African Christianity goes way back. The Ethiopian eunuch mentioned in Acts is supposed to have taken Christianity to Ethiopia, according to some church legends, though the Ethiopian Church seems to date somewhat later and to be dependent upon the Coptic Church of Egypt . . . but I'm no expert. At any rate, both of these Eastern Churches are old.

Even much of the present-day growth of Christianity in Africa has been accomplished through Africans themselves, and mostly since the end of colonialism.

Jeffery Hodges

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At 11:12 PM, Blogger Malcolm Pollack said...

Hitler was very bad, but the holocaust just may not existed.

Hathor, are you saying the Nazi Holocaust might be a fiction?

At 1:59 AM, Blogger Hathor said...

malcolm pollack,
Since I don't you well enough to know if your question is tongue in cheek; I'll say, I am not saying the Holocaust might be a fiction. It is not.

At 2:03 AM, Blogger Malcolm Pollack said...

Oh - sorry! I must have misunderstood you there.

Don't mean to seem so twitchy...

At 3:54 AM, Blogger Horace Jeffery Hodges said...

Malcolm, I wondered if that point might be misread, but in the context of Hathor's remark about lies being told enough to become 'truths' in the minds of people who hear them repeated, I figured that readers would understand.

At any rate, the point seems to have been sorted out quickly enough.

Jeffery Hodges

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At 4:06 AM, Blogger Malcolm Pollack said...

Sorry once again, Hathor. After re-reading your comment your intention is obvious.

That was particularly dull-witted reaction on my part.

At 5:50 AM, Blogger jeanie oliver said...

what are the major religions practiced in South Korea? Do your students discuss their own religious beliefs? It has been such a no-no for so long for me to bring up religion in the classroom even on an historical basis.
At Viola, I was told to skim over the "cavemen" and age of the earth in 6th grade world history.(the Baptists in town were not happy with our book and the pictures it showed.) At Calico, one of my major conferences followed after I told the children that my best friend in first grade in Jonesboro was Catholic. It had come up because of a news article in Time For Kids.
I know this is random, but it might give you a better idea what some of the masses still think in rural Southern America. If they can't make it past cavemen and Catholic, do you think they are going to try understanding Islam

At 6:09 AM, Blogger Horace Jeffery Hodges said...

Jeanie, I never realized that Catholicism was still a live issue in the Ozarks. Catholics and evangelicals seem to get along fairly well these days despite the theological differences.

The two major religions in South Korea are Buddhism and Christianity. Confucianism is prevalent as culture, and everybody is Confucian to some degree, but it no longer functions in the 'religious' sense that it once did. There's also Shamanism, but that often amounts to little more than a collection of superstitious ideas in the minds of most people here -- though the Shamans themselves probably have a more systematic understanding.

People seem willing to talk about religion, but Koreans are not especially good at analyzing their beliefs, for this society lacks a culture of discussion (a point upon which my wife agrees).

As for understanding Islam, I suspect that pious Christians can understand it better than a lot of other people can. They don't much like it, but they draw upon their own piety to understand how Muslims can be so devout.

Jeffery Hodges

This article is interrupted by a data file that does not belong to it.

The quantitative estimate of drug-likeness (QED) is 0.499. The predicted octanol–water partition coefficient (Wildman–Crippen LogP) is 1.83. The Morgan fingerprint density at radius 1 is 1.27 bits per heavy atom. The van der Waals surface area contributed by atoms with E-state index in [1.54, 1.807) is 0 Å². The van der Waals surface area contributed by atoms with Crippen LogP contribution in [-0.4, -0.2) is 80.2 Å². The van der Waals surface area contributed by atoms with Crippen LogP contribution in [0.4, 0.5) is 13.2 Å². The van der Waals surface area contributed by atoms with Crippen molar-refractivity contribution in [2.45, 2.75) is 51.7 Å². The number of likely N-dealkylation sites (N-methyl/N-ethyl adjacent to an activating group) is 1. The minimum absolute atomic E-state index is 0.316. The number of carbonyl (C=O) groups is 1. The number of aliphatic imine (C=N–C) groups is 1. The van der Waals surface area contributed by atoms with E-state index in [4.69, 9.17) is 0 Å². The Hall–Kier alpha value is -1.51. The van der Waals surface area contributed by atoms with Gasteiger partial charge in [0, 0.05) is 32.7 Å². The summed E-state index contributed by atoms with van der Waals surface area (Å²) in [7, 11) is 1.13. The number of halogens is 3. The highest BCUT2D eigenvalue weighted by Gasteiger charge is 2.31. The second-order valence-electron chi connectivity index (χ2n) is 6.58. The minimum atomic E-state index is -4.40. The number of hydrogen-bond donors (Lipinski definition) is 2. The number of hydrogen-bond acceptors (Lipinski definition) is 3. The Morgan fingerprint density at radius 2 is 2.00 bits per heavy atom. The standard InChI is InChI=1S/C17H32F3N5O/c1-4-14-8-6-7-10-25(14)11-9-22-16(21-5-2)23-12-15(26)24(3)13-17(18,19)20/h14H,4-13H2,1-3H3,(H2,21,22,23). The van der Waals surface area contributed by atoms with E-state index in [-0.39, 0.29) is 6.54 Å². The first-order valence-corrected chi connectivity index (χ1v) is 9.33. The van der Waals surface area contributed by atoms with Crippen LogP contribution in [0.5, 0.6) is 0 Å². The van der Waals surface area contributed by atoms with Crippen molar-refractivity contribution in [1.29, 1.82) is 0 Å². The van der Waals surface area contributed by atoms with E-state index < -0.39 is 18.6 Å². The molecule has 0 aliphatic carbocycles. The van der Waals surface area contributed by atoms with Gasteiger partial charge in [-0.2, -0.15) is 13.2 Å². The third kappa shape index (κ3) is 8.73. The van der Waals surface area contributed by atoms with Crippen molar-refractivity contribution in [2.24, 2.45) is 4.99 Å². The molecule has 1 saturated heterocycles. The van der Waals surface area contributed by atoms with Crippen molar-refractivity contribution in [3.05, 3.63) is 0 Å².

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At 6:22 AM, Blogger Malcolm Pollack said...

Pity about that lack of a culture of discussion. What's needed is a real public conversation about how that might be holding Korean society back.

Oh, wait a minute...

At 6:31 AM, Blogger Horace Jeffery Hodges said...

I got ya beat, Malcolm -- I've been having that public discussion outloud with myself for several years now here in Korea.

So far, I find myself in complete agreement with me.

Jeffery Hodges

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At 5:11 AM, Blogger jeanie oliver said...

Malcolm Pollack,
I found your blog, and enjoyed reading about the Spitzer issue. I was worried that perhaps I did not fit the guidelines as an "unknown" to leave commment. You are somewhat like my father in that you are succinct in your definitions of allowable personages in your sphere.
Maybe Jeff would stand as a comment-character reference for me!

At 5:25 AM, Blogger Malcolm Pollack said...


By all means, do come and comment! Any friend of Jeffrey's is a friend of mine.

At 5:34 AM, Blogger Horace Jeffery Hodges said...

Who's "Jeffrey"?

Jeffery Hodges

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At 5:34 AM, Blogger Malcolm Pollack said...

Whoops! That's "Jeffery's".

At 5:35 AM, Blogger Malcolm Pollack said...

The correction was already underway, amigo. Keep yer shirt on.

At 5:40 AM, Blogger Horace Jeffery Hodges said...

Oh, that's me!

Okay, I can vouch for Jeanie.

She's the daughter of my high school math teacher, Mr. Jim Scott, one of the brightest, most talented men whom I've ever met.

I also worked for him one summer on his surveying team and learned the word "antigogglin" . . . although not from Jim himself.

Anyway, Jeanie should fit in. That's "should" in the predictive, not the "imperative" sense.

Jeffery Hodges

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At 5:42 AM, Blogger Horace Jeffery Hodges said...

Shirt? Shirrrt? I don't got to wear no stinkin' shirt.

I'm sittin' here in my pajamas . . . at most.

Jeffery Hodges

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At 5:50 AM, Blogger Malcolm Pollack said...

Jeanie, you will be most welcome. I'm pleased to meet you.

I warn you though: my relentless pursuit of truth has led me to adopt and express various harsh and reactionary opinions, and some readers have suggested that I am nothing more than a black-hearted curmudgeon. I shall not indemnify you against any disillusionment or loss of party affiliation you may suffer as a result of our acquaintance.

At 7:40 AM, Blogger Hathor said...

The picture here, could be in a cartoon I saw yesterday called Jane and the Dragon

At 8:12 AM, Blogger Horace Jeffery Hodges said...

Thanks for the link, Hathor. My kids will be interested in this . . . as should I, being the international expert on things Medieval that I am, and all.

Jeffery Hodges

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At 1:57 AM, Blogger LGtBT said...

This comment has been removed by the author.

At 6:34 AM, Blogger Horace Jeffery Hodges said...

I'm not familiar with Seth MacFarlane or his Cosmos, so I have nothing relevant to say, but thanks for commenting.

Jeffery Hodges